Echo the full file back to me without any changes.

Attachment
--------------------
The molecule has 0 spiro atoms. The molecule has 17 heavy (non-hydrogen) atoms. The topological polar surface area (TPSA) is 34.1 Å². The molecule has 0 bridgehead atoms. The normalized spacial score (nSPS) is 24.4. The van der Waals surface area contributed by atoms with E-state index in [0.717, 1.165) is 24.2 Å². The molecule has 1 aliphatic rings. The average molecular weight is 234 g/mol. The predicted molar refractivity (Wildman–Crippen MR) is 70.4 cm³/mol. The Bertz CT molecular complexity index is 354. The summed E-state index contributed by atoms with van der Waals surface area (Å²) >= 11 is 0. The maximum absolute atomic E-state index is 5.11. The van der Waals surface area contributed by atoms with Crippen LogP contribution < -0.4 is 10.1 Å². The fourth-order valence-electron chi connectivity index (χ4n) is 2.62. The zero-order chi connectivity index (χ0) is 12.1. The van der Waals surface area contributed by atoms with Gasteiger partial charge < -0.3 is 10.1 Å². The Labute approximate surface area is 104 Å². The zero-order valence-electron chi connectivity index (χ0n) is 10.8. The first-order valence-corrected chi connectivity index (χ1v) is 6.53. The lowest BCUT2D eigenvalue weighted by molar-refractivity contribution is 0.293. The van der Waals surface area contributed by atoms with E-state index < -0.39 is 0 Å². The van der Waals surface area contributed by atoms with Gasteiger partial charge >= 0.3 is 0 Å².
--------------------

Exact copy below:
The molecule has 0 spiro atoms. The molecule has 17 heavy (non-hydrogen) atoms. The topological polar surface area (TPSA) is 34.1 Å². The molecule has 0 bridgehead atoms. The normalized spacial score (nSPS) is 24.4. The van der Waals surface area contributed by atoms with E-state index in [0.717, 1.165) is 24.2 Å². The molecule has 1 aliphatic rings. The average molecular weight is 234 g/mol. The predicted molar refractivity (Wildman–Crippen MR) is 70.4 cm³/mol. The Bertz CT molecular complexity index is 354. The summed E-state index contributed by atoms with van der Waals surface area (Å²) >= 11 is 0. The maximum absolute atomic E-state index is 5.11. The van der Waals surface area contributed by atoms with Crippen LogP contribution < -0.4 is 10.1 Å². The fourth-order valence-electron chi connectivity index (χ4n) is 2.62. The zero-order chi connectivity index (χ0) is 12.1. The van der Waals surface area contributed by atoms with Gasteiger partial charge < -0.3 is 10.1 Å². The Labute approximate surface area is 104 Å². The zero-order valence-electron chi connectivity index (χ0n) is 10.8. The first-order valence-corrected chi connectivity index (χ1v) is 6.53. The lowest BCUT2D eigenvalue weighted by molar-refractivity contribution is 0.293. The van der Waals surface area contributed by atoms with E-state index < -0.39 is 0 Å². The van der Waals surface area contributed by atoms with Gasteiger partial charge >= 0.3 is 0 Å².